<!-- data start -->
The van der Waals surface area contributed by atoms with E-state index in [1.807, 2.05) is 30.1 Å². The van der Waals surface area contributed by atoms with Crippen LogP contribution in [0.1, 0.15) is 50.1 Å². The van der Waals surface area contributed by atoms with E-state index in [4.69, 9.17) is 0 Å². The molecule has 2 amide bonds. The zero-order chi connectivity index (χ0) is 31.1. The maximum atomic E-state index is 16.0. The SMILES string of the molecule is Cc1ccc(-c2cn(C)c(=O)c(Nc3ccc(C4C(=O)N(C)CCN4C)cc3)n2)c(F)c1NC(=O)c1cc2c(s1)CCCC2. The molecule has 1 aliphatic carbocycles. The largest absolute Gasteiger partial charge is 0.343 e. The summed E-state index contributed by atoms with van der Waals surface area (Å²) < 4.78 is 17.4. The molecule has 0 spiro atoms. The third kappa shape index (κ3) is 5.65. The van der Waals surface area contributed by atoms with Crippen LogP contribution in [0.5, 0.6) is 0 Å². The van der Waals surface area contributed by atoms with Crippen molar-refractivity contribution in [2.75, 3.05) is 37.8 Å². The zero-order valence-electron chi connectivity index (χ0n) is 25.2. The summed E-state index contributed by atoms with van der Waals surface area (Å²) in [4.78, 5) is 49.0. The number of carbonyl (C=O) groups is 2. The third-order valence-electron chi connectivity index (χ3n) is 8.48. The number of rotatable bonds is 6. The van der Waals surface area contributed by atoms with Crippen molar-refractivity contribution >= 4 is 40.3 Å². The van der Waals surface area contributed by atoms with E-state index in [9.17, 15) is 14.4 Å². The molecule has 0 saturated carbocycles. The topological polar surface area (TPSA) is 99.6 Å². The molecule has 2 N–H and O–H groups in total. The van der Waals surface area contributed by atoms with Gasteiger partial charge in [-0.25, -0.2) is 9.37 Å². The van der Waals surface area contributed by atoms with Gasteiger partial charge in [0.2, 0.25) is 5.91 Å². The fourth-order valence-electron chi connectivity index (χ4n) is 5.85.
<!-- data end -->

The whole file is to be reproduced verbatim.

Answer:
The van der Waals surface area contributed by atoms with E-state index in [1.807, 2.05) is 30.1 Å². The van der Waals surface area contributed by atoms with Crippen LogP contribution in [0.1, 0.15) is 50.1 Å². The van der Waals surface area contributed by atoms with E-state index in [4.69, 9.17) is 0 Å². The molecule has 2 amide bonds. The zero-order chi connectivity index (χ0) is 31.1. The maximum atomic E-state index is 16.0. The SMILES string of the molecule is Cc1ccc(-c2cn(C)c(=O)c(Nc3ccc(C4C(=O)N(C)CCN4C)cc3)n2)c(F)c1NC(=O)c1cc2c(s1)CCCC2. The molecule has 1 aliphatic carbocycles. The largest absolute Gasteiger partial charge is 0.343 e. The summed E-state index contributed by atoms with van der Waals surface area (Å²) < 4.78 is 17.4. The molecule has 0 spiro atoms. The third kappa shape index (κ3) is 5.65. The van der Waals surface area contributed by atoms with Crippen LogP contribution in [0.5, 0.6) is 0 Å². The van der Waals surface area contributed by atoms with Crippen molar-refractivity contribution in [2.75, 3.05) is 37.8 Å². The zero-order valence-electron chi connectivity index (χ0n) is 25.2. The summed E-state index contributed by atoms with van der Waals surface area (Å²) in [4.78, 5) is 49.0. The number of carbonyl (C=O) groups is 2. The third-order valence-electron chi connectivity index (χ3n) is 8.48. The number of rotatable bonds is 6. The van der Waals surface area contributed by atoms with Crippen molar-refractivity contribution >= 4 is 40.3 Å². The van der Waals surface area contributed by atoms with E-state index in [9.17, 15) is 14.4 Å². The molecule has 0 saturated carbocycles. The topological polar surface area (TPSA) is 99.6 Å². The molecule has 2 N–H and O–H groups in total. The van der Waals surface area contributed by atoms with Gasteiger partial charge in [-0.25, -0.2) is 9.37 Å². The van der Waals surface area contributed by atoms with Gasteiger partial charge in [0.2, 0.25) is 5.91 Å². The fourth-order valence-electron chi connectivity index (χ4n) is 5.85.